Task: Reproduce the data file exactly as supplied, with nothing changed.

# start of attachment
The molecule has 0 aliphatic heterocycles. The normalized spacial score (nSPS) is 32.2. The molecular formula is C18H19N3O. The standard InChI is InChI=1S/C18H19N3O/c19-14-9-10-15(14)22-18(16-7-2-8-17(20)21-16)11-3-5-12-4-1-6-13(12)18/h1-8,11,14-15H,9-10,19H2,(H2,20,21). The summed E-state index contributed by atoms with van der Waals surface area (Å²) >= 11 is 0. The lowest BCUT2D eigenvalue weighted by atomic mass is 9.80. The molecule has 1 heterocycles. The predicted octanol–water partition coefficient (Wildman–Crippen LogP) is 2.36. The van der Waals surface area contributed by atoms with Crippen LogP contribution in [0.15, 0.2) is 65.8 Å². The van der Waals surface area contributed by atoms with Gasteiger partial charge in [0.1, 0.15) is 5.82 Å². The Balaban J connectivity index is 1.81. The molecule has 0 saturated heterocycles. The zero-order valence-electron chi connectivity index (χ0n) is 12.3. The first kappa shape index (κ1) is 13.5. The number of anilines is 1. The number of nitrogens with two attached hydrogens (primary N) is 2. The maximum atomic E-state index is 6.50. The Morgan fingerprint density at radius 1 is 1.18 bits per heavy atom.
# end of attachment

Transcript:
The molecule has 0 aliphatic heterocycles. The normalized spacial score (nSPS) is 32.2. The molecular formula is C18H19N3O. The standard InChI is InChI=1S/C18H19N3O/c19-14-9-10-15(14)22-18(16-7-2-8-17(20)21-16)11-3-5-12-4-1-6-13(12)18/h1-8,11,14-15H,9-10,19H2,(H2,20,21). The summed E-state index contributed by atoms with van der Waals surface area (Å²) >= 11 is 0. The lowest BCUT2D eigenvalue weighted by atomic mass is 9.80. The molecule has 1 heterocycles. The predicted octanol–water partition coefficient (Wildman–Crippen LogP) is 2.36. The van der Waals surface area contributed by atoms with Crippen LogP contribution in [0.15, 0.2) is 65.8 Å². The van der Waals surface area contributed by atoms with Gasteiger partial charge in [0.1, 0.15) is 5.82 Å². The Balaban J connectivity index is 1.81. The molecule has 0 saturated heterocycles. The zero-order valence-electron chi connectivity index (χ0n) is 12.3. The first kappa shape index (κ1) is 13.5. The number of anilines is 1. The number of nitrogens with two attached hydrogens (primary N) is 2. The maximum atomic E-state index is 6.50. The Morgan fingerprint density at radius 1 is 1.18 bits per heavy atom.